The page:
> probably need to use the ithreads mechanism to prevent the two bits of
> Perl from interfering with each other.


The AppleEvent API is a form of IPC where an app can communicate with
another app via sending AppleEvents. The high-level interface is the
AppleScript language. Something like this:

tell app "Foo"
dosomething()
end tell

My Perl app will be the recipient of the "tell" command in this
instance. My C code is intended to register the Apple Events the app
will handle with the OS, which has to be done in C. But the actual
execution of the code has to be done at the Perl level by the running
interpreter. Does this make sense?

Tcl's C API allows for easy two-way communication between the running
interpreter and code at the C level, and it can be done so without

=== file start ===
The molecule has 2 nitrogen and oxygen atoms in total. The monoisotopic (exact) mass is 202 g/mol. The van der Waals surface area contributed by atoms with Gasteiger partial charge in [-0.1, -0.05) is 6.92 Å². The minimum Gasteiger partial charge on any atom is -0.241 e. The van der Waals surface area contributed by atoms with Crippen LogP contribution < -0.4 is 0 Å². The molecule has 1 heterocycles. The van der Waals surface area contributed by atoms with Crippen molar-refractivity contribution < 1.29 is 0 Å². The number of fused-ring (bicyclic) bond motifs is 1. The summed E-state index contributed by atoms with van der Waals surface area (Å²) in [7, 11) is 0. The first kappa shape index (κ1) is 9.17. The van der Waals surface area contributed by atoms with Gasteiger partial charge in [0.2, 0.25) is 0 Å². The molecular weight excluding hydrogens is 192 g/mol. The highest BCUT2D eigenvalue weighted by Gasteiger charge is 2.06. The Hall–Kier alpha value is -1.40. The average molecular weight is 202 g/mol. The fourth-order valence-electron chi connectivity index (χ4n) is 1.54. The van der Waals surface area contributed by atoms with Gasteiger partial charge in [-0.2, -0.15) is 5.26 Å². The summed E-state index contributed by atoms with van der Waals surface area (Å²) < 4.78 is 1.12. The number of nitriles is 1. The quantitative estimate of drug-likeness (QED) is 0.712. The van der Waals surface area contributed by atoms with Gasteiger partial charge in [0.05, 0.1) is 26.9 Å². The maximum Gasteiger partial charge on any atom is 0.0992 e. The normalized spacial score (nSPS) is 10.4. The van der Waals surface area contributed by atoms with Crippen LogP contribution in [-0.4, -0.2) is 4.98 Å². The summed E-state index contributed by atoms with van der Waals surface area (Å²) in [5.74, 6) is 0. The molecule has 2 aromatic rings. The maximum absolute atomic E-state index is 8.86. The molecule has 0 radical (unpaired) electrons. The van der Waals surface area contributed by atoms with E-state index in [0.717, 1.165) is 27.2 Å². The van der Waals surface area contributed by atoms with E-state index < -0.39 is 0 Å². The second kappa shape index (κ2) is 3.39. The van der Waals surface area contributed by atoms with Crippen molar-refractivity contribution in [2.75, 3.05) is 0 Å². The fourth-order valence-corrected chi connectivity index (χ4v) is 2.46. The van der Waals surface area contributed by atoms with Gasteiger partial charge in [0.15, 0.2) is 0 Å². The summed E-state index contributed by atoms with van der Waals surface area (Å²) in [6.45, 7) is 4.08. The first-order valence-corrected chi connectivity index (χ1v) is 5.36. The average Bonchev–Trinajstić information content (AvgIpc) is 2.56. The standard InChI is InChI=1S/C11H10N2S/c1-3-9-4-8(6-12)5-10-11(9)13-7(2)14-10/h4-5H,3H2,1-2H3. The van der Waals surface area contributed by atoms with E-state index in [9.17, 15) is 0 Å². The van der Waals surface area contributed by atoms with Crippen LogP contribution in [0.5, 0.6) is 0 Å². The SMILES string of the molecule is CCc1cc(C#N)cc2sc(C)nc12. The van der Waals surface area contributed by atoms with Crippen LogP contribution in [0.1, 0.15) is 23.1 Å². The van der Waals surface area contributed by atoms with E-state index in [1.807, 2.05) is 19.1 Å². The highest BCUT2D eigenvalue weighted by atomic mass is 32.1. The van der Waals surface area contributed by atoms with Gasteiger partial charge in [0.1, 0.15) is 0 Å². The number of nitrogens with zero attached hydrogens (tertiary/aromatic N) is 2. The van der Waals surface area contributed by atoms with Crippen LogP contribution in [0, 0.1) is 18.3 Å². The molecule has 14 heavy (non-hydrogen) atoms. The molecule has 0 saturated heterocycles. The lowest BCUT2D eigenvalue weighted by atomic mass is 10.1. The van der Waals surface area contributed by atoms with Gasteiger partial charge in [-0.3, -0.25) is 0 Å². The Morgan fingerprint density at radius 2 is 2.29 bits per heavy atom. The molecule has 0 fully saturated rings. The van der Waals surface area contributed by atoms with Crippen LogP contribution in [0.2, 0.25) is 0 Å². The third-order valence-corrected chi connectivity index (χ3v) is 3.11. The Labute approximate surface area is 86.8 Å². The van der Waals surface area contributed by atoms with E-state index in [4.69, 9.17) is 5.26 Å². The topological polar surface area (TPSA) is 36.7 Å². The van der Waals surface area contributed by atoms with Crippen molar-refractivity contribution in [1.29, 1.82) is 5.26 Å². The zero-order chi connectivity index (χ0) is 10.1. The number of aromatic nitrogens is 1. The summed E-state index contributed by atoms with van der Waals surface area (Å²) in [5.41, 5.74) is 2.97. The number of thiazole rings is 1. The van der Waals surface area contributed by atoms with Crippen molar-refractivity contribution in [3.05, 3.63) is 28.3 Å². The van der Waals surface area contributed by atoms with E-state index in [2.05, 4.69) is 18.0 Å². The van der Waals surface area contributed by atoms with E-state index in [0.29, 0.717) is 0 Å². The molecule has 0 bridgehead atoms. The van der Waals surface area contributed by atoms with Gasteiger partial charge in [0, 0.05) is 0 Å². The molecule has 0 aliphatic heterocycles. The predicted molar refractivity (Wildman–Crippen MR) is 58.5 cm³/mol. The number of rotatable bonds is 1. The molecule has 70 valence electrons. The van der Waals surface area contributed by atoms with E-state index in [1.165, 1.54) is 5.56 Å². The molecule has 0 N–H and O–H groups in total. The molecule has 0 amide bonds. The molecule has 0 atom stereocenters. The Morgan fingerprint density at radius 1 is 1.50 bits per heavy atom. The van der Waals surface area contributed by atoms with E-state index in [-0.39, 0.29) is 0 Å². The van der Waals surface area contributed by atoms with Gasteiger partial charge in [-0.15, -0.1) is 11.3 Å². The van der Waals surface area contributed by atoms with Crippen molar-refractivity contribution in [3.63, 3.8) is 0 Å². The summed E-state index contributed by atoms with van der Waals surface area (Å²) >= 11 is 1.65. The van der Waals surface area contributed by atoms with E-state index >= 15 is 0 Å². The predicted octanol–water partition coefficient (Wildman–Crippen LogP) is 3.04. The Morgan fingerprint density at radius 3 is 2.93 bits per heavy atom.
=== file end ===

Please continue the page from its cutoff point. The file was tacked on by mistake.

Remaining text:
threads. Here's some similar code in Tcl's C API:

char *data = ckalloc(size + 1);
theErr = AEGetParamPtr(event, keyDirectObject, typeUTF8Text, NULL, data,
size, NULL);
if (theErr == noErr) {
tclErr = Tcl_EvalEx(interp, data, size, TCL_EVAL_GLOBAL);
}

if (tclErr >= 0) {
int reslen;
const char *result =
Tcl_GetStringFromObj(Tcl_GetObjResult(interp), &reslen);

if (tclErr == TCL_OK) {
AEPutParamPtr(reply, keyDirectObject, typeChar, result, reslen);
} else {
AEPutParamPtr(reply, keyErrorString, typeChar, result, reslen);
AEPutParamPtr(reply, keyErrorNumber, typeSInt32, (Ptr) &tclErr,
sizeof(int));
}

The TclEvalEx() call executes the Tcl script, and the output is obtained
at the C level by the Tcl_GetStringFromObj(Tcl_GetObjResult(interp),
&reslen) call, and then passed back along the AppleEvents mechanism
(AEPutParamPtr).

It seems that Perl has two separate API's for interacting with C, rather
than one.

I'll dig deeper into the XS API and see if I can make that dance the way
I want to. I don't want to start a separate Perl interpreter, but rather